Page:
Keep Liberty In Our Library: An Open Letter to Mayor Melendez of Windsor

Dear Mayor Melendez,

I am writing to express my concern regarding efforts to restrict the freedom of your residents that wish to participate in programming at the Clearview Library. After watching events unfold over the last month, it appears that you and some local officials are attempting to ram through a particular point of view over the civil liberties of our neighbors.

Freedom and liberty are the bedrocks of our society. As elected officials, you have a duty to protect all viewpoints, even those that may make some feel uncomfortable. While I may personally have no interest in attending the Drag Queen Story Hour, I also recognize that the Clearview Library District is chartered with offering diverse programming to all parts of our community, and understand that not all library services and events must appeal to a majority of residents. With a Facebook Event RSVP that exceeds the capacity of the library’s large meeting room, a significant level of interest has been met to justify this programming. If no laws are being broken, and no hate is being advocated, then it is up to you as an elected official to protect its freedom and respect its right to seek programming and resources.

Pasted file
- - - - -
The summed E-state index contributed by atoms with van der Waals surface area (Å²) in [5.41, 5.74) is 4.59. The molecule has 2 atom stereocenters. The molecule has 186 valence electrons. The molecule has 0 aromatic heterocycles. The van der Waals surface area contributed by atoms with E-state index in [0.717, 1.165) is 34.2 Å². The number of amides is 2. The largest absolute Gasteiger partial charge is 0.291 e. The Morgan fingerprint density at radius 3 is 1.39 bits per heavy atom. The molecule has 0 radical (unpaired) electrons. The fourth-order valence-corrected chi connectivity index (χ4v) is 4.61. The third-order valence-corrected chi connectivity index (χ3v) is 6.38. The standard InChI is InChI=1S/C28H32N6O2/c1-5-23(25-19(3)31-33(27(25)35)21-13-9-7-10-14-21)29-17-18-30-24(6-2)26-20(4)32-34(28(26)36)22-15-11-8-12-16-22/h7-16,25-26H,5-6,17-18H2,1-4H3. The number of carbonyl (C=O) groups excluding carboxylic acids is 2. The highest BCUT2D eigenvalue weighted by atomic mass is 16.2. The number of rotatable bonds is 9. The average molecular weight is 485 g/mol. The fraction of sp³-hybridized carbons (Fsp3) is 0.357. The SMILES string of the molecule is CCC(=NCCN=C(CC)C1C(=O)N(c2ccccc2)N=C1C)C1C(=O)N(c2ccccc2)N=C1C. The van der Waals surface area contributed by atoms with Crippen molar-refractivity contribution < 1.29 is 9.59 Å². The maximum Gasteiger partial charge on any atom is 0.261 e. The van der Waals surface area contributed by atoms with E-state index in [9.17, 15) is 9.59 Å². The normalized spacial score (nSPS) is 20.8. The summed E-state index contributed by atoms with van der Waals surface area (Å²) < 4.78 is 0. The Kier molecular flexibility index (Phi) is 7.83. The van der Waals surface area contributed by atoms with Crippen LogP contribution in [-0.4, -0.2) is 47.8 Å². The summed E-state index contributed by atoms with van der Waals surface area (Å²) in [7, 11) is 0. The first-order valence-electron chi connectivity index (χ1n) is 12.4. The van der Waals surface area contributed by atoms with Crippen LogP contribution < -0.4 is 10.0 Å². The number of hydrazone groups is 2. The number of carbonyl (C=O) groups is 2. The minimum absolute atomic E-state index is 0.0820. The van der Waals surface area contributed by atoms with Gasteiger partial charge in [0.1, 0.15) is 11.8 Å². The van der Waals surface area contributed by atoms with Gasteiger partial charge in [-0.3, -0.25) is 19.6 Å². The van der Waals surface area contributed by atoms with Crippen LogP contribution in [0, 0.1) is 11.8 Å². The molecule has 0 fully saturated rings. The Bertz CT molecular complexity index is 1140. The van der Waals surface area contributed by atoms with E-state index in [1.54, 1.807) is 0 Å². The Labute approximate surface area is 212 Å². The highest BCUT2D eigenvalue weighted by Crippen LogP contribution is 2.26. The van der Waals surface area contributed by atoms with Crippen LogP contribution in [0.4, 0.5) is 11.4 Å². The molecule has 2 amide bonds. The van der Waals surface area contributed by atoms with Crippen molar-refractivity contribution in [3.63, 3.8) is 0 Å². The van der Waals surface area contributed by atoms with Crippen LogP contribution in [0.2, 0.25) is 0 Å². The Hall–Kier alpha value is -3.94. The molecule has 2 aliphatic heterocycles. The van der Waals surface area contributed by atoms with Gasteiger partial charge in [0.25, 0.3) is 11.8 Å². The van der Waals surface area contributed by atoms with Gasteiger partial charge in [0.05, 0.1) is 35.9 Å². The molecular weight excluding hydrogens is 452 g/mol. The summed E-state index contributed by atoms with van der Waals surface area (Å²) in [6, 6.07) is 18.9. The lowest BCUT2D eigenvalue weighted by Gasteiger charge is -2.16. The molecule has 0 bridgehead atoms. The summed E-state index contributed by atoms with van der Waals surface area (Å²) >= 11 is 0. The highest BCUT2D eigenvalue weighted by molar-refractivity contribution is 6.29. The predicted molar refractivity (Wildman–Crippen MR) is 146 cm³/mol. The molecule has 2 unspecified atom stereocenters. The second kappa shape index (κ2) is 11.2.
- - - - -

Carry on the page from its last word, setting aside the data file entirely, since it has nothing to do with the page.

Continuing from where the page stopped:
Suppose the library heeds your mayoral advice and cancels the event: should they then proceed to ban all programming that is mildly controversial? Shall we strip the library of all books and movies that may contain people dressed outside of their biological gender?  If a biological man walked into the library wearing a dress, should he be barred from entering? Do we hold the same standard against women wearing outfits that challenges the Town Board’s definition of “modesty”? Shall the library also ban resources that do not conform to the moral view of current town leadership? Should the library require approval from town and school boards before community groups/and or political clubs can gather?  Is there a similar policy in place for our Rec Center and parks? By publicly placing your elected thumb on the scale, you are creating a slippery slope on the path towards repression and government censorship, resulting in potentially costly legal challenges for our town.